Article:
From sound waves to bubbling within a magma reservoir: Comparison between eruptions at Etna (2001, Italy) and Kilauea (Hawaii)
Published:January 01, 2008
S. Vergniolle, 2008. "From sound waves to bubbling within a magma reservoir: Comparison between eruptions at Etna (2001, Italy) and Kilauea (Hawaii)", Fluid Motions in Volcanic Conduits: A Source of Seismic and Acoustic Signals, S. J. Lane, J. S. Gilbert
Download citation file:
The 2001 eruption of Etna, prior to the flank eruption, has shown an alternation between episodes rich in gas, composed with a series of Strombolian explosions sometimes leading to a fire fountain, and repose periods. The regular alternation results from the coalescence of a foam trapped in the reservoir and periodically rebuilt prior to each episode. The degassing of a magma reservoir depends on bubble diameter, gas volume fraction, surface area and height of the reservoir. These four parameters are deduced from the measured gas flux, the timescale over which the gas flux decreases and the foam dynamics. The dimensionless foam thickness, 0.76 for a purely Strombolian episode, increases to 0.89 for an episode leading to a fire fountain, indicating a more efficient foam coalescence. At Etna, the bubble diameter, gas volume fraction, surface area and height of the reservoir are estimated at 0.50–0.59 mm, 0.25–0.39%, >0.20 km2 and 97–220 m, respectively. At Kilauea, the excellent agreement between the prediction of the foam model, 0.94–1.2 km2 and that resulting from deformations, 1 km2, reinforces the validity of the foam model qualitatively and quantitatively. The thickness of the degassing reservoir, 16–12 m in 1959, is now 1.3–1.1 km.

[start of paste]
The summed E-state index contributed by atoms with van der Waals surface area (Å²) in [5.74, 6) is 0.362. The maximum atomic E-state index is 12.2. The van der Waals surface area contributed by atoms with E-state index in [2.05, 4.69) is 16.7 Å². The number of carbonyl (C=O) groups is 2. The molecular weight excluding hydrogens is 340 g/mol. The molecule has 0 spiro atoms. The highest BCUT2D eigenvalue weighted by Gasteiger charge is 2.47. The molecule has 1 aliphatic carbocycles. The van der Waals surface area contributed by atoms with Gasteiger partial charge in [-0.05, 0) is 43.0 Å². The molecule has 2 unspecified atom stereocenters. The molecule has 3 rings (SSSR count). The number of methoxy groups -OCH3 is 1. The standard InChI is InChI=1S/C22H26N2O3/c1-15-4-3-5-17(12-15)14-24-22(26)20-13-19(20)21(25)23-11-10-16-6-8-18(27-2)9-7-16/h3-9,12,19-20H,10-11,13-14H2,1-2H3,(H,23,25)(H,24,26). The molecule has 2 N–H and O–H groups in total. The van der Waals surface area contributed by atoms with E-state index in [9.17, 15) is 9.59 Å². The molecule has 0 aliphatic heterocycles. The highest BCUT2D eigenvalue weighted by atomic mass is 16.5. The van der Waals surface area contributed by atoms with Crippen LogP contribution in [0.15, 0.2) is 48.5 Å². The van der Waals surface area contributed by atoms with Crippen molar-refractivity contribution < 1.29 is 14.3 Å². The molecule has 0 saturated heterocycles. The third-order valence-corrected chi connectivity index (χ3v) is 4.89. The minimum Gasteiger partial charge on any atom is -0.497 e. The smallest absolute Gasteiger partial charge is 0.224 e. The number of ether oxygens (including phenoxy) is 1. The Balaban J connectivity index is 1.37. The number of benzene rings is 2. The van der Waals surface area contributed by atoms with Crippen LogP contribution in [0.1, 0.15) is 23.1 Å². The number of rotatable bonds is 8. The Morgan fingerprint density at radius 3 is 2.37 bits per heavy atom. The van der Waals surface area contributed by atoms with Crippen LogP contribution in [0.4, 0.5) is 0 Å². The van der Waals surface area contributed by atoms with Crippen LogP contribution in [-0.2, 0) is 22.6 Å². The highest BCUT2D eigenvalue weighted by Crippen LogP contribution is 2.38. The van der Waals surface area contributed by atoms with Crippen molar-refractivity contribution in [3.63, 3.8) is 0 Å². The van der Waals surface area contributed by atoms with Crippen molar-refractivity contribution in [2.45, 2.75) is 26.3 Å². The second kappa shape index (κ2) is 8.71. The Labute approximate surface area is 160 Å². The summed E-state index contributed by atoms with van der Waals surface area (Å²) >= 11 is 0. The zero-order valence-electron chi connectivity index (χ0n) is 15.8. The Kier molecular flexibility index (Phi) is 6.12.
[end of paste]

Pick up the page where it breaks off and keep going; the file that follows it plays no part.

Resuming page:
Figures & Tables
Fluid Motions in Volcanic Conduits: A Source of Seismic and Acoustic Signals
Volcanoes become active when fluids are in motion, and erupt when these fluids escape into the atmosphere. Volcanic fluids are a mixture of solid, liquid and gas. These mixtures result in a complex range of flow behaviour, especially during interaction with conduit geometry. These processes are not directly observable and must be inferred from interpretations of field observation and measurement. One of the outcomes of this complexity is the generation of pressure and force transients as high-density phases accelerate and decelerate during unsteady flow. These transients are one means of flexing the conduit wall, a process that manifests itself as ground motion and is detectable as volcano seismic signals. On eruption, volcanic fluids interact with the atmosphere and generate acoustic and thermal signals. In this Special Publication we present a series of papers based on field, numerical and experimental approaches that seek to establish links between geophysical signals and fluid motion in volcanic conduits.